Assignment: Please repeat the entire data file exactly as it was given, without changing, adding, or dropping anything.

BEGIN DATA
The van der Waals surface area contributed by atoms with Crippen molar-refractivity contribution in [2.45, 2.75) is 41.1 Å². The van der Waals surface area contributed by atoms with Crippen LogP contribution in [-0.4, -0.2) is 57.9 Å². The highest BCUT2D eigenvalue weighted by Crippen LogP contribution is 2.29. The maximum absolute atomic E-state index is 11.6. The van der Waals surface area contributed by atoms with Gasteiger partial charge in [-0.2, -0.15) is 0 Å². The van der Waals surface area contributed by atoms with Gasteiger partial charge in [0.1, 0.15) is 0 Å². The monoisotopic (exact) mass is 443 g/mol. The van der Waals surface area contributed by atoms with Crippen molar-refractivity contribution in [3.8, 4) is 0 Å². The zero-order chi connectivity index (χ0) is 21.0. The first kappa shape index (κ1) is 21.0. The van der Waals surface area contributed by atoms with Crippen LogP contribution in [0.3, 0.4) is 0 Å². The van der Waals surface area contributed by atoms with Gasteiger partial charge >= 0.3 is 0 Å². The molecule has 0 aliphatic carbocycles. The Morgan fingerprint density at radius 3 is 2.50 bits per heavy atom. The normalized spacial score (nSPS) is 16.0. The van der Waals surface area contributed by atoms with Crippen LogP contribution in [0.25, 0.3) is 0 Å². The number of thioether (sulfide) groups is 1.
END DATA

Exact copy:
The van der Waals surface area contributed by atoms with Crippen molar-refractivity contribution in [2.45, 2.75) is 41.1 Å². The van der Waals surface area contributed by atoms with Crippen LogP contribution in [-0.4, -0.2) is 57.9 Å². The highest BCUT2D eigenvalue weighted by Crippen LogP contribution is 2.29. The maximum absolute atomic E-state index is 11.6. The van der Waals surface area contributed by atoms with Gasteiger partial charge in [-0.2, -0.15) is 0 Å². The van der Waals surface area contributed by atoms with Gasteiger partial charge in [0.1, 0.15) is 0 Å². The monoisotopic (exact) mass is 443 g/mol. The van der Waals surface area contributed by atoms with Crippen molar-refractivity contribution in [3.8, 4) is 0 Å². The zero-order chi connectivity index (χ0) is 21.0. The first kappa shape index (κ1) is 21.0. The van der Waals surface area contributed by atoms with Crippen LogP contribution in [0.3, 0.4) is 0 Å². The van der Waals surface area contributed by atoms with Gasteiger partial charge >= 0.3 is 0 Å². The molecule has 0 aliphatic carbocycles. The Morgan fingerprint density at radius 3 is 2.50 bits per heavy atom. The normalized spacial score (nSPS) is 16.0. The van der Waals surface area contributed by atoms with Crippen LogP contribution in [0.25, 0.3) is 0 Å². The number of thioether (sulfide) groups is 1.